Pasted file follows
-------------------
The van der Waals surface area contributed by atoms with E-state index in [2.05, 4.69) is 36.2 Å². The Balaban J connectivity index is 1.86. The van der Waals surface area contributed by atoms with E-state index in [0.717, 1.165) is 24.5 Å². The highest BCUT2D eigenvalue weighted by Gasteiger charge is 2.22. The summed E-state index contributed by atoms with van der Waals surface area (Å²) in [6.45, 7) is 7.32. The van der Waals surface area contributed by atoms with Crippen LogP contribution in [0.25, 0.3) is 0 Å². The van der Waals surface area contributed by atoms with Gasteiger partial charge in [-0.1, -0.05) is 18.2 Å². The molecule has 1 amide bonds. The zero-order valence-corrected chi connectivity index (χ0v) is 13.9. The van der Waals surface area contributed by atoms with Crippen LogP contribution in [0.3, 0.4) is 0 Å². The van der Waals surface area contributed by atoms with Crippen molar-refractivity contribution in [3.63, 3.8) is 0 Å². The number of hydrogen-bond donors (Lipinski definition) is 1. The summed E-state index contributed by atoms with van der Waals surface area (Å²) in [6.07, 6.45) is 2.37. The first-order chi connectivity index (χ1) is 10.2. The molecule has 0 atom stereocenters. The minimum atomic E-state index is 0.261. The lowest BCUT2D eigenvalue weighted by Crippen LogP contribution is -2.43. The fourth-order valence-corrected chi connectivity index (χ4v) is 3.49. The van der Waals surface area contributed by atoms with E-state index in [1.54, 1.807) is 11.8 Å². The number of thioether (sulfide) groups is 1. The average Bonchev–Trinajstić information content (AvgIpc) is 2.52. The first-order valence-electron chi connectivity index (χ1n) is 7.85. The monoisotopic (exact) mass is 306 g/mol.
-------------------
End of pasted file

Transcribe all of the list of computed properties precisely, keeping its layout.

The van der Waals surface area contributed by atoms with E-state index in [2.05, 4.69) is 36.2 Å². The Balaban J connectivity index is 1.86. The van der Waals surface area contributed by atoms with E-state index in [0.717, 1.165) is 24.5 Å². The highest BCUT2D eigenvalue weighted by Gasteiger charge is 2.22. The summed E-state index contributed by atoms with van der Waals surface area (Å²) in [6.45, 7) is 7.32. The van der Waals surface area contributed by atoms with Crippen LogP contribution in [0.25, 0.3) is 0 Å². The van der Waals surface area contributed by atoms with Gasteiger partial charge in [-0.1, -0.05) is 18.2 Å². The molecule has 1 amide bonds. The zero-order valence-corrected chi connectivity index (χ0v) is 13.9. The van der Waals surface area contributed by atoms with Crippen LogP contribution in [0.3, 0.4) is 0 Å². The van der Waals surface area contributed by atoms with Crippen molar-refractivity contribution in [3.63, 3.8) is 0 Å². The number of hydrogen-bond donors (Lipinski definition) is 1. The summed E-state index contributed by atoms with van der Waals surface area (Å²) in [6.07, 6.45) is 2.37. The first-order chi connectivity index (χ1) is 10.2. The molecule has 0 atom stereocenters. The minimum atomic E-state index is 0.261. The lowest BCUT2D eigenvalue weighted by Crippen LogP contribution is -2.43. The fourth-order valence-corrected chi connectivity index (χ4v) is 3.49. The van der Waals surface area contributed by atoms with E-state index in [1.54, 1.807) is 11.8 Å². The number of thioether (sulfide) groups is 1. The average Bonchev–Trinajstić information content (AvgIpc) is 2.52. The first-order valence-electron chi connectivity index (χ1n) is 7.85. The monoisotopic (exact) mass is 306 g/mol.